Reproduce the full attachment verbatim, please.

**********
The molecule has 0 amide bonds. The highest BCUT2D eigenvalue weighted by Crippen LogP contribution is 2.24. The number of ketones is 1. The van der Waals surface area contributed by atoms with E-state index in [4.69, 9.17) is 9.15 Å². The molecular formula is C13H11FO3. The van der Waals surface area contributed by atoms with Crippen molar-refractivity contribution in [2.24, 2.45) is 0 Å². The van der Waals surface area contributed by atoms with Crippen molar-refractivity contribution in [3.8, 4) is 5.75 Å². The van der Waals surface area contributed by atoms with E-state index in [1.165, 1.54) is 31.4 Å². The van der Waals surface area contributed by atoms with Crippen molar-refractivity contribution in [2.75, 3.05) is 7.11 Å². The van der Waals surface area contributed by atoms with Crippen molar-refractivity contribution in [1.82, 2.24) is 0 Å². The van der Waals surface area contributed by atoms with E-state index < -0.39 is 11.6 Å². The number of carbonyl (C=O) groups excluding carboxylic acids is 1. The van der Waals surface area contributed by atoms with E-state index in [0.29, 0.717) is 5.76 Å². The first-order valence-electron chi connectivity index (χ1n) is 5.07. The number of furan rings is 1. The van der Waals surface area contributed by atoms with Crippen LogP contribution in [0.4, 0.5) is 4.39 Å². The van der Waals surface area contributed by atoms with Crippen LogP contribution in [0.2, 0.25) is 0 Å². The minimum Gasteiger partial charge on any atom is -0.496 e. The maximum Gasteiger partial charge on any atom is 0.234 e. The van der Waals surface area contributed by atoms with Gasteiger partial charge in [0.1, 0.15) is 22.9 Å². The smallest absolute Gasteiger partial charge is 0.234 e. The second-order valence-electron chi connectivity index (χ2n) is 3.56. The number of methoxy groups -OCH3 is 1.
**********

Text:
The molecule has 0 amide bonds. The highest BCUT2D eigenvalue weighted by Crippen LogP contribution is 2.24. The number of ketones is 1. The van der Waals surface area contributed by atoms with E-state index in [4.69, 9.17) is 9.15 Å². The molecular formula is C13H11FO3. The van der Waals surface area contributed by atoms with Crippen molar-refractivity contribution in [2.24, 2.45) is 0 Å². The van der Waals surface area contributed by atoms with Crippen molar-refractivity contribution in [3.8, 4) is 5.75 Å². The van der Waals surface area contributed by atoms with E-state index in [1.165, 1.54) is 31.4 Å². The van der Waals surface area contributed by atoms with Crippen molar-refractivity contribution in [2.75, 3.05) is 7.11 Å². The van der Waals surface area contributed by atoms with Crippen molar-refractivity contribution in [1.82, 2.24) is 0 Å². The van der Waals surface area contributed by atoms with E-state index < -0.39 is 11.6 Å². The number of carbonyl (C=O) groups excluding carboxylic acids is 1. The van der Waals surface area contributed by atoms with E-state index in [0.29, 0.717) is 5.76 Å². The first-order valence-electron chi connectivity index (χ1n) is 5.07. The number of furan rings is 1. The van der Waals surface area contributed by atoms with Crippen LogP contribution in [0.4, 0.5) is 4.39 Å². The van der Waals surface area contributed by atoms with Crippen LogP contribution in [0.2, 0.25) is 0 Å². The minimum Gasteiger partial charge on any atom is -0.496 e. The maximum Gasteiger partial charge on any atom is 0.234 e. The van der Waals surface area contributed by atoms with Gasteiger partial charge in [0.1, 0.15) is 22.9 Å². The smallest absolute Gasteiger partial charge is 0.234 e. The second-order valence-electron chi connectivity index (χ2n) is 3.56. The number of methoxy groups -OCH3 is 1.